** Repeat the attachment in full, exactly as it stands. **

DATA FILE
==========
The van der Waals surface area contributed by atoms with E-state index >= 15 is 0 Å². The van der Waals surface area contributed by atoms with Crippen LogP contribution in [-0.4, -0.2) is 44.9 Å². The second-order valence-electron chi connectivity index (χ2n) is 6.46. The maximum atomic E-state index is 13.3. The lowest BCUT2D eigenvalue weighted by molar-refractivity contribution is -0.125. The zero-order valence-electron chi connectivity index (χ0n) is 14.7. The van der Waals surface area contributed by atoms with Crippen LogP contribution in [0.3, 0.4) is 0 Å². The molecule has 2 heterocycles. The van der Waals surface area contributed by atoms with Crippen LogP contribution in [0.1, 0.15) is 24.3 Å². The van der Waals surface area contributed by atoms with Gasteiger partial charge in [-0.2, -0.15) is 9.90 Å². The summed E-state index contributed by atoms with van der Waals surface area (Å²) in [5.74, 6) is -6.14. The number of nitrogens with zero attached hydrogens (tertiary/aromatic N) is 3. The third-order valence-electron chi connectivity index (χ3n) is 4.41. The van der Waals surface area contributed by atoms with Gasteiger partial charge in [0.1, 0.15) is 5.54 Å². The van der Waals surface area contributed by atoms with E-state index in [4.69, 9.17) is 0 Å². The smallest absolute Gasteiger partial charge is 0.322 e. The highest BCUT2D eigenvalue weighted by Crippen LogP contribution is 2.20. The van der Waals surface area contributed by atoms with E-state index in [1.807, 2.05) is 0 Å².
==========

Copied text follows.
The van der Waals surface area contributed by atoms with E-state index >= 15 is 0 Å². The van der Waals surface area contributed by atoms with Crippen LogP contribution in [-0.4, -0.2) is 44.9 Å². The second-order valence-electron chi connectivity index (χ2n) is 6.46. The maximum atomic E-state index is 13.3. The lowest BCUT2D eigenvalue weighted by molar-refractivity contribution is -0.125. The zero-order valence-electron chi connectivity index (χ0n) is 14.7. The van der Waals surface area contributed by atoms with Crippen LogP contribution in [0.3, 0.4) is 0 Å². The molecule has 2 heterocycles. The van der Waals surface area contributed by atoms with Crippen LogP contribution in [0.1, 0.15) is 24.3 Å². The van der Waals surface area contributed by atoms with Gasteiger partial charge in [-0.2, -0.15) is 9.90 Å². The summed E-state index contributed by atoms with van der Waals surface area (Å²) in [5.74, 6) is -6.14. The number of nitrogens with zero attached hydrogens (tertiary/aromatic N) is 3. The third-order valence-electron chi connectivity index (χ3n) is 4.41. The van der Waals surface area contributed by atoms with Gasteiger partial charge in [0.1, 0.15) is 5.54 Å². The van der Waals surface area contributed by atoms with E-state index in [4.69, 9.17) is 0 Å². The smallest absolute Gasteiger partial charge is 0.322 e. The highest BCUT2D eigenvalue weighted by Crippen LogP contribution is 2.20. The van der Waals surface area contributed by atoms with E-state index in [1.807, 2.05) is 0 Å².